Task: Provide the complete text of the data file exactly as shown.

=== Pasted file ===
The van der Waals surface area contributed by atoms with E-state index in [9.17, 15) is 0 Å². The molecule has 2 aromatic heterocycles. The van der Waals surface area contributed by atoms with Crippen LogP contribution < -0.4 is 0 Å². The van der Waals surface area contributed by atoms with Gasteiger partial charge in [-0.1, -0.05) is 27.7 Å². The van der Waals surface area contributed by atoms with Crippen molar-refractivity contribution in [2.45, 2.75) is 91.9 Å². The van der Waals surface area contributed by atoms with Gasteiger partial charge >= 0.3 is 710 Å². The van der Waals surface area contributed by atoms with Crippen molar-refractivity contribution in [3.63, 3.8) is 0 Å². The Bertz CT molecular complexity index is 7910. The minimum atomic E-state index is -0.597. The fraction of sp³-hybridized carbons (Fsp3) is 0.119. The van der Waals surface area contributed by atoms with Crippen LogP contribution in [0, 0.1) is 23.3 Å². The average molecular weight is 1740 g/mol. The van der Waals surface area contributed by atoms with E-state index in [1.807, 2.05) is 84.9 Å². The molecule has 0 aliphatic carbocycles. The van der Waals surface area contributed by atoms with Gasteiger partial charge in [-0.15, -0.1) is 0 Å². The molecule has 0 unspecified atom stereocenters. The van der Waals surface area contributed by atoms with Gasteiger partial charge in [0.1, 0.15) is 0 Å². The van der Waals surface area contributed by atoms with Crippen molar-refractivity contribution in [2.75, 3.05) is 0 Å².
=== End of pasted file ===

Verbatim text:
The van der Waals surface area contributed by atoms with E-state index in [9.17, 15) is 0 Å². The molecule has 2 aromatic heterocycles. The van der Waals surface area contributed by atoms with Crippen LogP contribution < -0.4 is 0 Å². The van der Waals surface area contributed by atoms with Gasteiger partial charge in [-0.1, -0.05) is 27.7 Å². The van der Waals surface area contributed by atoms with Crippen molar-refractivity contribution in [2.45, 2.75) is 91.9 Å². The van der Waals surface area contributed by atoms with Gasteiger partial charge >= 0.3 is 710 Å². The van der Waals surface area contributed by atoms with Crippen molar-refractivity contribution in [3.63, 3.8) is 0 Å². The Bertz CT molecular complexity index is 7910. The minimum atomic E-state index is -0.597. The fraction of sp³-hybridized carbons (Fsp3) is 0.119. The van der Waals surface area contributed by atoms with Crippen LogP contribution in [0, 0.1) is 23.3 Å². The average molecular weight is 1740 g/mol. The van der Waals surface area contributed by atoms with E-state index in [1.807, 2.05) is 84.9 Å². The molecule has 0 aliphatic carbocycles. The van der Waals surface area contributed by atoms with Gasteiger partial charge in [-0.15, -0.1) is 0 Å². The molecule has 0 unspecified atom stereocenters. The van der Waals surface area contributed by atoms with Gasteiger partial charge in [0.1, 0.15) is 0 Å². The van der Waals surface area contributed by atoms with Crippen molar-refractivity contribution in [2.75, 3.05) is 0 Å².